CEREDIGION 5.6% (6th and last place)
I mention the ‘last place’ because it was significant that there were only 6 candidates, unlike the two above that had to contend with 8 and 9 respectively (there were 10 in Bridgend!). This makes it all the easier to secure the magic 5% figure. Beyond this, it is also the seat with the longest history of meaningful Green activism and electoral activity. Indeed, the very first Green Party MP was elected here in 1992 – Cynog Dafis was elected on a joint Green Party/Plaid Cymru ticket. Chris Simpson put up his own deposit there in the 2011 Welsh assembly Election and got it back with 5.2% of the votes. Again, if they were not going to get it back here, given all the conducive circumstances, they would have to be doing something seriously wrong.
There is, of course, another dimension to the Ceredigion story. It is the seat that I have courted controversy over by urging the Greens to stand aside, in order to help the ecosocialst Plaid Cymru candidate to take the seat from the neoliberal Lib Dem incumbent. As it turned out, it would not have made the crucial difference that it might. Mike Parker needed another 3000 votes and the Greens only had 2000 votes. What proved critical here was the astonishingly strong local support for ‘Mark Williams, the man’, rather ‘Mark Williams, the Lib Dem’. Given the fortunes of Lib Dems more widely, he deserves respect for this achievement. Well done him!
This is not to say that I was wrong in the principle of what I was asking for. I continue to believe that a strong, united anti-austerity voice is needed if we are to ever defeat the establishment parties. Wales Green Party stand steadfastly against this and continues to bask in the shimmer of superficial success.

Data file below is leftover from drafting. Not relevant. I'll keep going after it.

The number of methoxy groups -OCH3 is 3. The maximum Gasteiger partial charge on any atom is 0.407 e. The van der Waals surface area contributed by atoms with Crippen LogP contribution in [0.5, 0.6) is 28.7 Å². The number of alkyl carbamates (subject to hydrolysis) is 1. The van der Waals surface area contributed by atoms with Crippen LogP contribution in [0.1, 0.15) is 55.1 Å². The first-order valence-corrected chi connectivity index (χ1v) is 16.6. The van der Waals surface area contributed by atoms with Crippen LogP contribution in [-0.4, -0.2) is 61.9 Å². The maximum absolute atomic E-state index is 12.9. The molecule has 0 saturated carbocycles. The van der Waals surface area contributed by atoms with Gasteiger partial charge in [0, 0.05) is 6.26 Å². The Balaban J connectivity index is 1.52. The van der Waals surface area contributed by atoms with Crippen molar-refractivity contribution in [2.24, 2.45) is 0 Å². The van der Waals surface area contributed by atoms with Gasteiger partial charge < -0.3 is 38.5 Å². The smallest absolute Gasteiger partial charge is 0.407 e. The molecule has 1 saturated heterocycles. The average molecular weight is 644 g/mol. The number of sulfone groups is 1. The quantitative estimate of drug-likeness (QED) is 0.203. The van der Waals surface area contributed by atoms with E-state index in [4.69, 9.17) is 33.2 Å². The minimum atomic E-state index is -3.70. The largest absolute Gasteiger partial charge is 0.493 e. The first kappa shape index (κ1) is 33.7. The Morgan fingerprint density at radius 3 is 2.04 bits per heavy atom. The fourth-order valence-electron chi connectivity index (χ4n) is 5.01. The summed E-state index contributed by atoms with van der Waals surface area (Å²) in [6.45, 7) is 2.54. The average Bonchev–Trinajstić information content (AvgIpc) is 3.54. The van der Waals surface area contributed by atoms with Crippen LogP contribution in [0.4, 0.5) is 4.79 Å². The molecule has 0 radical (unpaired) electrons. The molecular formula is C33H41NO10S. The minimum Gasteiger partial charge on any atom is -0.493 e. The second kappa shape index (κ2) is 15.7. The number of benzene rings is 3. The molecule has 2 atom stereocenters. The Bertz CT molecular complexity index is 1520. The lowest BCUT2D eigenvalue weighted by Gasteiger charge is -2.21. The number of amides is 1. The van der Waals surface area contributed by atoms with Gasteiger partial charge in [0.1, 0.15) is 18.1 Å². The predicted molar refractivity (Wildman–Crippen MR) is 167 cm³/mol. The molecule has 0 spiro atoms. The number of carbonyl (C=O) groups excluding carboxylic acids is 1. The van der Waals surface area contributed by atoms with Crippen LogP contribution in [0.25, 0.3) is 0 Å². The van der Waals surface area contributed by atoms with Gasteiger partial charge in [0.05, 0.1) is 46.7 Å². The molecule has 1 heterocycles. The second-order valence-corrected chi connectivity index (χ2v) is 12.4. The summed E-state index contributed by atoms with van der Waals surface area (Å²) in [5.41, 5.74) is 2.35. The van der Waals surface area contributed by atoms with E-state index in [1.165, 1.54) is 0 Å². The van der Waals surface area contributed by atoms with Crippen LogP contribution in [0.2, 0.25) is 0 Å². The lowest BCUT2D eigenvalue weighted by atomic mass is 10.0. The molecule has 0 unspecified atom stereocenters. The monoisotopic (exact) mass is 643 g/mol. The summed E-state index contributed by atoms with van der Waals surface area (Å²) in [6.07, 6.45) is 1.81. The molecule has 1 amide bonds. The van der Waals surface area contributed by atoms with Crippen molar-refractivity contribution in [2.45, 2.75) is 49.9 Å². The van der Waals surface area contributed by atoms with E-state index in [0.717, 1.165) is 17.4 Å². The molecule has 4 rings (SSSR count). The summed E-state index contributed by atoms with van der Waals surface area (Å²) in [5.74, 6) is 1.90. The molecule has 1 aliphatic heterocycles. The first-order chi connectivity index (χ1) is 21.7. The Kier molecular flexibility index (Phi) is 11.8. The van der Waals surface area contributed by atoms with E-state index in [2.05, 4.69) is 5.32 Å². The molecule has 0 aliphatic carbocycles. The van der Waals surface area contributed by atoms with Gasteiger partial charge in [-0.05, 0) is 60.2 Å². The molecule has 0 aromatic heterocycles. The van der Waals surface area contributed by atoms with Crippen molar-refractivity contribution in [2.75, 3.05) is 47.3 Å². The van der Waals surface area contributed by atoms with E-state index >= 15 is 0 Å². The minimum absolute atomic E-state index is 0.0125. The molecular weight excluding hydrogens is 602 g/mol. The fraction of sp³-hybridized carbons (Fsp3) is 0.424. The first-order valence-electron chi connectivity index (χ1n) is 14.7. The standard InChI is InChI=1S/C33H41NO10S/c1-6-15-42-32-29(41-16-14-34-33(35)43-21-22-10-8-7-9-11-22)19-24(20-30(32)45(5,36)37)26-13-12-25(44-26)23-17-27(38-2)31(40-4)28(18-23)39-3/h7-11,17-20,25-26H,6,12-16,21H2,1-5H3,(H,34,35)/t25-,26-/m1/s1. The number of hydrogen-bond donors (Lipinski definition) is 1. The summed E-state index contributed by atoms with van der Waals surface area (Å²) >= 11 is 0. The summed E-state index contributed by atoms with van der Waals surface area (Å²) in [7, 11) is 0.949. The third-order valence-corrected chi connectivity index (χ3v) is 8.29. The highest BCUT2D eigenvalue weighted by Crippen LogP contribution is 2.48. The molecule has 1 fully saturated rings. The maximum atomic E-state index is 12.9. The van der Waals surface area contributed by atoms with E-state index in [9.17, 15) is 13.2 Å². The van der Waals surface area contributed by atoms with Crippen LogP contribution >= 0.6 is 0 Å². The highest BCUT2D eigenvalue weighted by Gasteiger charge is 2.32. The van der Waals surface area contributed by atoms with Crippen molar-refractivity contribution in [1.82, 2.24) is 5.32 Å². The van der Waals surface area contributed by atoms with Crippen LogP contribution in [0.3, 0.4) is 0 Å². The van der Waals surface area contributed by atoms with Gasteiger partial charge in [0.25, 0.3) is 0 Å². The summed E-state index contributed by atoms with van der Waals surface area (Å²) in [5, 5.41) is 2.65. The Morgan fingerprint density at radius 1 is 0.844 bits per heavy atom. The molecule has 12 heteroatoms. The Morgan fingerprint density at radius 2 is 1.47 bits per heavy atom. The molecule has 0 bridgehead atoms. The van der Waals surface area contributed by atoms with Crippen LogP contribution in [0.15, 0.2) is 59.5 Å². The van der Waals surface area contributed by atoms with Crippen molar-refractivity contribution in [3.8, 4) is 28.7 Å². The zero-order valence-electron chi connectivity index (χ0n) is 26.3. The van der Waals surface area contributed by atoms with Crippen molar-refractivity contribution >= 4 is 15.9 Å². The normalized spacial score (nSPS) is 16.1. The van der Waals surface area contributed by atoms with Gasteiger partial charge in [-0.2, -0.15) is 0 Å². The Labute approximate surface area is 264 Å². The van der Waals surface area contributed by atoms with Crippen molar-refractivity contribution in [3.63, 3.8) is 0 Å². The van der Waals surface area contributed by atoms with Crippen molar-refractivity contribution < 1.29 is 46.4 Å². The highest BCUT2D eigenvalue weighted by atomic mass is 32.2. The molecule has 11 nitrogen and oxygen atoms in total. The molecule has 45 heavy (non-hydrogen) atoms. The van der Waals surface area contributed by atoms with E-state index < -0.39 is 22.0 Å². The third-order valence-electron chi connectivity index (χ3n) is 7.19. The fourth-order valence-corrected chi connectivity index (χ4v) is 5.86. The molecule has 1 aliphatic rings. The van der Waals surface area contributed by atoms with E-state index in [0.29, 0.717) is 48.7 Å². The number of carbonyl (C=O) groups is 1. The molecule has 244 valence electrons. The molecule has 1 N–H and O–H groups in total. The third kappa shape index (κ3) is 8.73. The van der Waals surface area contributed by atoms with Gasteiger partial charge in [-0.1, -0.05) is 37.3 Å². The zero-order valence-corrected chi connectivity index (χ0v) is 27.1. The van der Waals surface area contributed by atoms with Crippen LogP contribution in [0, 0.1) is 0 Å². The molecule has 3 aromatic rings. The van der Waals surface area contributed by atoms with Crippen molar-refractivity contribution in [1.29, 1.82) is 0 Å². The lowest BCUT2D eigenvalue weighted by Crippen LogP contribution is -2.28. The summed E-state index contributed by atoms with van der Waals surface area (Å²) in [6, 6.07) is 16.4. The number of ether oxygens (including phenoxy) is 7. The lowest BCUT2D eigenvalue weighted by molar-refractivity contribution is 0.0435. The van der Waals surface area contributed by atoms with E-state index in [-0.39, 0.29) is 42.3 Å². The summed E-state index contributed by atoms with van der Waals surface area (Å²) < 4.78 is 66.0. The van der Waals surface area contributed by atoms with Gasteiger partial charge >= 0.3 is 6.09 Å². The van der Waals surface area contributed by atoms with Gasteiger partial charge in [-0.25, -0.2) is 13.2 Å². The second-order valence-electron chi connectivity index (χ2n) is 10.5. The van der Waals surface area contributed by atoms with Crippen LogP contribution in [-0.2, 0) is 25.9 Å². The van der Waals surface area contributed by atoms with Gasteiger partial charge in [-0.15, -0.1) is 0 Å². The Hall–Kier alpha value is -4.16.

I have long maintained that political success has to be built from the ground upwards. Greens cannot breakthrough in big elections until they do it in local elections first. What hope is there of that in 2017 with the current approach of the Wales Leadership? I predict another attempt to run before they can walk next year at the Welsh Assembly Elections. Pippa will be spouting off about expecting at least 3 assembly seats before you know it. They will fall flat on their faces again, and further jeopardise the prospects of breakthroughs in 2017. Every effort and every resource should have been focussed on active party target wards for the last three years, rather than blown on vanity projects. With two years to go, no properly focussed ‘Target-to-Win’ work is going on anywhere in Wales to my knowledge.
In the circumstances, working with, rather than against potential allies has become more important than ever. But it is a call that continues to largely fall on deaf ears in Wales Green Party. There are several dangerously big egos blocking Wales Green Party doing the right things. Until the (new, naive) membership wake up to how politics actually works and signs up to the years of slog involved, and wakes up to the need for true progressives to work together across party divides , as advocated by Caroline Lucas this week, no real progress will be possible.
On this basis, I am finally at a point of reaching out to Plaid Cymru and seriously considering joining them for the first time. I have lost patience with the strategic naivety of the Greens at all levels. There are serious issues within PC too, but I sense a greater willingness to address them. Their General Election was more a story of disaster averted (they were predicted to lose 2 of their 3 seats at one point) than meaningful progress made. They kept their 3 seats and kept their vote share. They lost only 8 deposits (£4,000) from all 40 contested. More encouraging is good progress in numerous areas, with a clutch of second places and stronger showings in some areas outside the traditional heartlands. They are in a good position to make good advances next year if (a big if) they can get the messaging right.
Life is a continuous learning curve. Those that learn quickest steal the advantages. The SNP showed this ability in adjusting its messaging post independence referendum. Therein lay the basis of their stupendous success. Let us see who learns quickest in Wales.